What has been one of the biggest knocks on Bengals owner Mike Brown in his twenty-plus years as owner/general manager? That his stubborn and frugal ways have prevented his team to become perennial winners. Lately though, Brown appears to be changing his stripes. There's been a revamping of the team's medical staff and scouting department, as well as a change in draft philosophy.
The Cincinnati Bengals will be ditching the old pen and paper for iPads.
In case you were a bit confused initially as to what this means, you weren't alone as it took us a few minutes to digest as well. But, what this announcement means is that the team will be going away from the traditional notebooks and three-ring binders to study playbooks. They're moving into the digital age by dispersing iPads to their players as study tools for the playbooks.
According to Joe Reedy with the Cincinnati Enquirer:
All of the iPads are top-of-the-line models, which can hold 64 gigabytes. About a third of them have cellular and wireless capabilities and retail for $829, while the ones that are wireless only go for $699.
Another benefit of the digital playbook is that players are allowed to access notes from previous games. With paper playbooks, the notes would have been trashed each week. The PlayerLync app, which the Bengals are using, allows players and coaches to write notes and spotlight certain plays using the touchscreen.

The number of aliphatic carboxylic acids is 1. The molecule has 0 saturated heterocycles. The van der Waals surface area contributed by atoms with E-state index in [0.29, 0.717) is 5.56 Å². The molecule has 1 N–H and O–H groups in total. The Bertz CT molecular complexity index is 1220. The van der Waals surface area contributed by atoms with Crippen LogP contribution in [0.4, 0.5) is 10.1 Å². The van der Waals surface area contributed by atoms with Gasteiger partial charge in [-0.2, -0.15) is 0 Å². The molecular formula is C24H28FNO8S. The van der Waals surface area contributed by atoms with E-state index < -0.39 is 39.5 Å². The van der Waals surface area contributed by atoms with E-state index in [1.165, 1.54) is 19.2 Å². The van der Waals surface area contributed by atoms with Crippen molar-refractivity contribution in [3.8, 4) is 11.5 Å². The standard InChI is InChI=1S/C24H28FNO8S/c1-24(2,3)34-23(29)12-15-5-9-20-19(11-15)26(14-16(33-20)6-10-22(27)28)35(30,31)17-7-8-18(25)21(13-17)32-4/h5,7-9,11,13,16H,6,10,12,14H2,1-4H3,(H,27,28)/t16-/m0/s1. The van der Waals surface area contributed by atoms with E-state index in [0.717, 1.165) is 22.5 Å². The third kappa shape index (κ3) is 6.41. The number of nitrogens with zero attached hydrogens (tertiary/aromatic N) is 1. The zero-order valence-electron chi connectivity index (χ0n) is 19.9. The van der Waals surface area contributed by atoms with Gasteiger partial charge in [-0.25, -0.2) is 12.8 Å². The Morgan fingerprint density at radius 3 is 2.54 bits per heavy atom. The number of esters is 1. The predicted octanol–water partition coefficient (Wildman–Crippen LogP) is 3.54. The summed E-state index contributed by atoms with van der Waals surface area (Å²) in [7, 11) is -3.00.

The app also determines when there is an update to the playbook or new things to download. The updates and video are also geared specifically to position groups, which means with the push of a button all of the info can go out at one time.
There is only a 38 percent rate of NFL teams doing this, so it's nice to see the Bengals ahead of the curve here. It has to be a pretty neat feeling as a player to be able to use these, though I'm sure that they are the team's property and must be returned if a player is released. Still, it's another bit of news that shows the Bengals are doing things the right way.